Brotherhood of St Laurence

Home and living options for people with disabilities : a systematic review and environmental scan of strategies to support transition from group homes and congregate care, and those which prevent movement to congregate settings / Mary-Ann O'Donovan, Eleni Demetriou, Erin Whittle et al. (Centre for Disability Studies) (University of Sydney)

By: O’Donovan, Mary-Ann | Centre for Disability Studies
Contributor(s): Demetriou, Eleni | Whittle, Erin et al | University of Sydney
Publisher: Sydney, N.SW. : Centre for Disability Studies ; The University of Sydney, 2021Description: 226 p. (Online Resource) : illSubject(s): Disabled | Disability | Disabled Housing | Disadvantaged GroupsOnline Resources: Review (Online Resource)
List(s) this item appears in: New Book List 2022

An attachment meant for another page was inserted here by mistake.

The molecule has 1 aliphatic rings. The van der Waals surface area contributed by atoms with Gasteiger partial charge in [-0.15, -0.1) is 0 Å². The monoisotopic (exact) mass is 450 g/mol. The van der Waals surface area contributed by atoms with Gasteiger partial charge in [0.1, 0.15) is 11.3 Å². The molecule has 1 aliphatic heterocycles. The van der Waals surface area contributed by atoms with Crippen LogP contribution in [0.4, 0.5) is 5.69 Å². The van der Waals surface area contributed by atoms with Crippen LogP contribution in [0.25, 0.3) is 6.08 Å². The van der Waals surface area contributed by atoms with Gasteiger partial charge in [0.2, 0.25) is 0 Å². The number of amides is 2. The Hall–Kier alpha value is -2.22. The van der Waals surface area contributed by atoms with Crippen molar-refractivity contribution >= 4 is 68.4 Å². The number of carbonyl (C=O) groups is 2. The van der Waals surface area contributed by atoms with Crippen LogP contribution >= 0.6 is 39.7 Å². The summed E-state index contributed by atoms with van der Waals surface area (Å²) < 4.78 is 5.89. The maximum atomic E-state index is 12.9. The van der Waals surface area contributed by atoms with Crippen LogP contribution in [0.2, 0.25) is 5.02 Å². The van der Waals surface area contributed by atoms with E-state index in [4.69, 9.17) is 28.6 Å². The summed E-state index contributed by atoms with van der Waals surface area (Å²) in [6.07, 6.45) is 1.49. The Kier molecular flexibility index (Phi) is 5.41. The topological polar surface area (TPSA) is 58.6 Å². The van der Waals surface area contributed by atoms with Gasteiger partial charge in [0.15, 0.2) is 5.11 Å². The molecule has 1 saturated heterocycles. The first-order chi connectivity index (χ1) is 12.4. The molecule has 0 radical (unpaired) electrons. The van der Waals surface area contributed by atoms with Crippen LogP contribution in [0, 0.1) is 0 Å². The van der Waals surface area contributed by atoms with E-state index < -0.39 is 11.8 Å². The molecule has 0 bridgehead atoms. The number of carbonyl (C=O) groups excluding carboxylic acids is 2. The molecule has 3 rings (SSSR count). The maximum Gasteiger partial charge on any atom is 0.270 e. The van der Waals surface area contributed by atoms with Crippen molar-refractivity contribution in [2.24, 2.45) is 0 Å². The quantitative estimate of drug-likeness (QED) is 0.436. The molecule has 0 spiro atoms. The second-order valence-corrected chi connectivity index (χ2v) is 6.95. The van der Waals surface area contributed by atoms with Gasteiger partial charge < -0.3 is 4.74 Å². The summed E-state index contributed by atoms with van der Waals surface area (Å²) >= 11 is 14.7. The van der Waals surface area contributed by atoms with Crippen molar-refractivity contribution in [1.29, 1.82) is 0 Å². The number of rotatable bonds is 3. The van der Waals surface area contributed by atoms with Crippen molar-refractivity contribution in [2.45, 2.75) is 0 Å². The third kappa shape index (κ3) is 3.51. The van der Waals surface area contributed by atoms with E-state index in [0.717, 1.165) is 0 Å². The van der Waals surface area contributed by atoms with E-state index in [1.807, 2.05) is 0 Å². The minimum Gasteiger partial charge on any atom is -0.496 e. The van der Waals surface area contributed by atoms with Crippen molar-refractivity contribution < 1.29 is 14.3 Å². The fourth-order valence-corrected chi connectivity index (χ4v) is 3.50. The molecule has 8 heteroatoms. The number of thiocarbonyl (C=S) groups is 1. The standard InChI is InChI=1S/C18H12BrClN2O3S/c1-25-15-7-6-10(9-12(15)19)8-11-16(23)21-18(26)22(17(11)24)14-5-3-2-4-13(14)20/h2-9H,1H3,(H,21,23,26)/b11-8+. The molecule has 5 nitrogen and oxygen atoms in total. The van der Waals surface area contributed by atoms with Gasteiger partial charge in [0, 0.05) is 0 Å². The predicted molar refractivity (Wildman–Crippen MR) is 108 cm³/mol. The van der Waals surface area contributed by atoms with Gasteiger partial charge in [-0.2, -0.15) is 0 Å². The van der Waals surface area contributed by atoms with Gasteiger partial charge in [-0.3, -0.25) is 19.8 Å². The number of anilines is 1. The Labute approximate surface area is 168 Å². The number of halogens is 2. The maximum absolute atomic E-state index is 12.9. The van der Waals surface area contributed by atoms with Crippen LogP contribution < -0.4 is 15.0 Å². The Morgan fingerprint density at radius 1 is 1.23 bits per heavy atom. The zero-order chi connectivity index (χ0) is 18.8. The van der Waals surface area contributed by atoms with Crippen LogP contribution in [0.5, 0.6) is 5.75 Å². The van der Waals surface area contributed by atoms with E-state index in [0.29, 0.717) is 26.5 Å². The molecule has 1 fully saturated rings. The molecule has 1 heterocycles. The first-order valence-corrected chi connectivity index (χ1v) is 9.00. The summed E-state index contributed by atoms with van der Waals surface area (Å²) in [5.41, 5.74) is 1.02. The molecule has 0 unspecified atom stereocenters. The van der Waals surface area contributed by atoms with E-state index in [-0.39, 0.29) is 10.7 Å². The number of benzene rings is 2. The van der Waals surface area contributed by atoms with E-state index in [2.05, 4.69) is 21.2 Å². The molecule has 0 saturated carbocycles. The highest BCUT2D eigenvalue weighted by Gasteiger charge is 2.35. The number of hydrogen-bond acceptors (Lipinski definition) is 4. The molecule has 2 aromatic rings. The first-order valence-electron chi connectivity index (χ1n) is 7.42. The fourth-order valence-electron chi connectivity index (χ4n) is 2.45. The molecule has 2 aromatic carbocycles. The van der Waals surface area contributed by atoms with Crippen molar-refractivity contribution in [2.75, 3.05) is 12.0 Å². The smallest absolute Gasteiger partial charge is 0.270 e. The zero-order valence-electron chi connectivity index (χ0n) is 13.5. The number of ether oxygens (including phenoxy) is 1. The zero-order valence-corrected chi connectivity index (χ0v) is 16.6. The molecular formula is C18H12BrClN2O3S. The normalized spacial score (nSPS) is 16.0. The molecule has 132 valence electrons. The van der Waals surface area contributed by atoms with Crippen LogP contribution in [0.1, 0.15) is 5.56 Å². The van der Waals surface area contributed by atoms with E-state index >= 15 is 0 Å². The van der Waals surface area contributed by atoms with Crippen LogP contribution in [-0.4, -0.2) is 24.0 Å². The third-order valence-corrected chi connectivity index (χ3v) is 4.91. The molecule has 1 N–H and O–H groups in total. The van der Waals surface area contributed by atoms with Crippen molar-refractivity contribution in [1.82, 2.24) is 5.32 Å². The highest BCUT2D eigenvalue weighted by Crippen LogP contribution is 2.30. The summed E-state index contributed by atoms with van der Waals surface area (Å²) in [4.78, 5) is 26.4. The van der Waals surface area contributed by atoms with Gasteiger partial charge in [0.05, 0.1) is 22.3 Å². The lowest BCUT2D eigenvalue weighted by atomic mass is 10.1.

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The aim of this review was to understand the interventions and strategies that are being used to help people transition out of institutional care into more individualised home and living options. Oliver et al (2020) define individualised housing as “housing options that are life stage appropriate, where people with disability have choice regarding where and with whom they live, the support they receive and their day to day activities”. This is a useful definition to guide reference to individualised housing in this report but the reader should note that often papers did not clearly define what was meant by individualised or community in the specific context. The review also aimed to document the evidence for the strategies found to support this transition. A systematic review and environmental scan of evidence from 2000-2020 across 10 academic databases, 55 organisation websites and 49 grey literature documents was run in October 2020. The academic literature predominantly reported on the process of de-institutionalisation to community group living (n=48 of 105). Twenty papers from this literature specifically addressed individualised or independent supported living models. The grey literature provided evidence of individualised or independent supported living (n=16), and movement from congregated settings (n=22). The environmental scan described accommodation interventions and supports implemented in the disability sector, with 26 organisations providing specialist accommodation and 21 offering consulting and information services to support people with disabilities in the housing process. The comprehensive search that was conducted included five types of accommodation that people with disabilities transitioned into, which facilitated greater independence as alternatives to institutional or group home models. In this review, this included: 1. Community or supported; 2. Independent or semi-independent homes, including living alone, co-residency, relationships; 3. Home ownership (shared equity); 4. Home pooling; 5. Housing modifications/redesign/technology including assistive technology and wider living ecology adaptations. Though housing modifications are not a transition to other housing per se, support to redesign and adapt a home is an intervention which is typically employed to prevent transition to congregate setting and was therefore included as part of this review. Date 11th March 2021 Authors: Mary-Ann O’Donovan ; Eleni Demetriou ; Erin Whittle ; Zachariah Duke ; Tess Aitkens ; Adam Guastella This review was funded by the National Disability Insurance Agency. Bibliography : p. 134-144

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